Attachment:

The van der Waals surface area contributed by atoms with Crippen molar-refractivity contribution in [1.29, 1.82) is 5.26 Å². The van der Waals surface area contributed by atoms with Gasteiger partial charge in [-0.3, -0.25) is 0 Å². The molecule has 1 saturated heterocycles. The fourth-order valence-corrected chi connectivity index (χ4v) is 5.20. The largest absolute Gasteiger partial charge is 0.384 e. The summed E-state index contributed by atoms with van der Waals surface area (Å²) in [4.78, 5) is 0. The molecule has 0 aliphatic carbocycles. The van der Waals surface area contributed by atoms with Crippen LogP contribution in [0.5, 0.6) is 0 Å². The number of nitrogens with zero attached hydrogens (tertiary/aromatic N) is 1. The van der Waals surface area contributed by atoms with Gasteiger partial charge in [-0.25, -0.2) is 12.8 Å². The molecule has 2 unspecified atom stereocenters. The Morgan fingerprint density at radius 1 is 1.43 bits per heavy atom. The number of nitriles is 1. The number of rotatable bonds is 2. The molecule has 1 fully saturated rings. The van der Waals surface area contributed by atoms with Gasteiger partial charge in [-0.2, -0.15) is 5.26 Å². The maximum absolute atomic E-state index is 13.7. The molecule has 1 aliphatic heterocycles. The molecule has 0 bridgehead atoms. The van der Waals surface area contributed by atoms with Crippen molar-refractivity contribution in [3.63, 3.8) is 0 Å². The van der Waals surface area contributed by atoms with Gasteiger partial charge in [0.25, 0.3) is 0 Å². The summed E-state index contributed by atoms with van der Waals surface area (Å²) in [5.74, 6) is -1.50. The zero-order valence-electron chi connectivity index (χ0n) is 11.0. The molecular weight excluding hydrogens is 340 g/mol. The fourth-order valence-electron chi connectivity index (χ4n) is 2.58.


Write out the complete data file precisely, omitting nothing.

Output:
The van der Waals surface area contributed by atoms with Crippen molar-refractivity contribution in [1.29, 1.82) is 5.26 Å². The van der Waals surface area contributed by atoms with Gasteiger partial charge in [-0.3, -0.25) is 0 Å². The molecule has 1 saturated heterocycles. The fourth-order valence-corrected chi connectivity index (χ4v) is 5.20. The largest absolute Gasteiger partial charge is 0.384 e. The summed E-state index contributed by atoms with van der Waals surface area (Å²) in [4.78, 5) is 0. The molecule has 0 aliphatic carbocycles. The van der Waals surface area contributed by atoms with Crippen LogP contribution in [0.5, 0.6) is 0 Å². The number of nitrogens with zero attached hydrogens (tertiary/aromatic N) is 1. The van der Waals surface area contributed by atoms with Gasteiger partial charge in [-0.25, -0.2) is 12.8 Å². The molecule has 2 unspecified atom stereocenters. The Morgan fingerprint density at radius 1 is 1.43 bits per heavy atom. The number of nitriles is 1. The number of rotatable bonds is 2. The molecule has 1 fully saturated rings. The van der Waals surface area contributed by atoms with Gasteiger partial charge in [-0.2, -0.15) is 5.26 Å². The maximum absolute atomic E-state index is 13.7. The molecule has 1 aliphatic heterocycles. The molecule has 0 bridgehead atoms. The van der Waals surface area contributed by atoms with Crippen molar-refractivity contribution in [3.63, 3.8) is 0 Å². The van der Waals surface area contributed by atoms with Gasteiger partial charge in [0.25, 0.3) is 0 Å². The summed E-state index contributed by atoms with van der Waals surface area (Å²) in [5.74, 6) is -1.50. The zero-order valence-electron chi connectivity index (χ0n) is 11.0. The molecular weight excluding hydrogens is 340 g/mol. The fourth-order valence-electron chi connectivity index (χ4n) is 2.58.